Andy Staples looks at the oodles of dough the SEC Network is already spinning off for its schools and has a vision.
It also means that anytime someone affiliated with the Big Ten or SEC says they would have to cut sports if forced to pay football and men’s basketball players more, that person is a lying liar who lies. It means that person is peddling more bovine excrement than the fine folks at Black Kow, whose core business is the sale of cow manure. This new money will allow the Big Ten and SEC to easily pay full cost of attendance scholarships, but all the schools in the Power Five leagues should be able to easily afford that.
The federal courts probably will force the schools to pay the athletes more on top of that, and for a legitimate reason. The schools decided to become the sellers of television programs when they sued the NCAA in 1981, and while that has allowed them to enjoy the spoils of the TV business, they soon will learn what other programmers have learned: Eventually, you have to give the performers a raise or somebody will bury you in court.
Athletic directors will claim their programs don’t make money, but that’s also a lie at most Power Five schools. They would make money if they weren’t giving their coaches huge raises and putting gold-plated waterfalls in their locker rooms. Do not confuse an inability to manage money with a lack of money, and don’t believe people who just got $10 million more when they say they can’t pay for the programs they were already funding with $10 million less.
The key month to remember is October, when Jenkins v. NCAA is scheduled to have its class certification hearing. That case, spearheaded by famed sports labor lawyer Jeffrey Kessler, seeks to obliterate the business model in major college sports and create a completely open market. As you’ve read above, the dollar figures in major college sports are too large to simply walk away. So something will happen if the class gets certified. Either the wealthiest leagues in college sports will cut a deal with their athletes or they will roll the dice and go to court.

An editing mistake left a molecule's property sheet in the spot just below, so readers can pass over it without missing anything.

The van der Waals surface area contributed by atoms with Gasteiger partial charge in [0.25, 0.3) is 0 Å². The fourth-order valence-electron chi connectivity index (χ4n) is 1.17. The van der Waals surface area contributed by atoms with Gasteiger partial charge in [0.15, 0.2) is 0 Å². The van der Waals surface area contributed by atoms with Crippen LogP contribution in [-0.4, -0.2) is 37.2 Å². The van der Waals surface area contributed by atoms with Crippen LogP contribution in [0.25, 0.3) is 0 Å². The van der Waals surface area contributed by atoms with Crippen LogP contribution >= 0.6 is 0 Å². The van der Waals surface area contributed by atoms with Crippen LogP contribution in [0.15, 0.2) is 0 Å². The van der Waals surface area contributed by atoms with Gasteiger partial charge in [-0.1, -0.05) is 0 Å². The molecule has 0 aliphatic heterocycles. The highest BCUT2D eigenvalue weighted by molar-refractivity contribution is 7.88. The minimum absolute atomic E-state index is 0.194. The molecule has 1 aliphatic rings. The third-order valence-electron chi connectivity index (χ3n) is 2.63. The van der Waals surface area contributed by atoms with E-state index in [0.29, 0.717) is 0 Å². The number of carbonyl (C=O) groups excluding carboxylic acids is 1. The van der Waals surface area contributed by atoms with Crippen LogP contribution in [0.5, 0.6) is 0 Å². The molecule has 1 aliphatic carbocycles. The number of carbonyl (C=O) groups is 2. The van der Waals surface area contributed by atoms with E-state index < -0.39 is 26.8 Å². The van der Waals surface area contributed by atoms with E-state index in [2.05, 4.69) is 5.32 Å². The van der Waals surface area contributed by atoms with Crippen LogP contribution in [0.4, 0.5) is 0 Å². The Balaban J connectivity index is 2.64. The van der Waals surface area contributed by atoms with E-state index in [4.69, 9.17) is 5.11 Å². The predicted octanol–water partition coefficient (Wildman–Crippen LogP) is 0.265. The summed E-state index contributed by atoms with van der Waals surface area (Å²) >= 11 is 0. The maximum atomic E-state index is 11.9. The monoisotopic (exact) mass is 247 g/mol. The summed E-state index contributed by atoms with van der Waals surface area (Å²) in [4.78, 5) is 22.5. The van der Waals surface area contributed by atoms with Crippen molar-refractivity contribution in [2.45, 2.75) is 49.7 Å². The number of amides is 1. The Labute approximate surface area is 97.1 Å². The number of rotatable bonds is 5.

A loss would result in a radically different landscape. A deal collectively bargained with the athletes would keep the money flowing and probably allow for an antitrust exemption that stops the lawsuits. And the athletes wouldn’t ask for much. They’d probably take 10-15 percent of athletically related revenue right now. Go to court, and a judge or jury might treat these college sports leagues that make money selling television programs just like the other sports leagues that make money selling television programs. The NBA’s collective bargaining agreement gives players 47 percent of basketball-related income. The NFL’s gives players 55 percent of television money, 45 percent of NFL Properties money and 40 percent of locally generated revenue. Suddenly, 10 percent sounds like a bargain.
What does all this court-related discussion have to do with the SEC’s celebration of its network haul? Everything. The leagues realized their people could get rich by diving headfirst into the television business, and now they’re reaping the rewards and the consequences. But for two leagues, the rewards are going to be far greater.
If you think about this for a minute, the Big Ten and SEC are in something of a no-lose situation. If the schools and the NCAA are smart enough to settle the antitrust litigation, they’ll be the two conferences that are in the best position to do so. And if they don’t and Kessler wins, they may be the only two conferences that will be able to afford the aftermath without missing much of a beat.
What that says about trial strategy and maybe even how the politics of seeking an antitrust exemption may be something to watch unfold. And nobody says these guys are smart enough to work things out optimally. But being the camel farmer sitting on top of all that oil sure beats the alternative.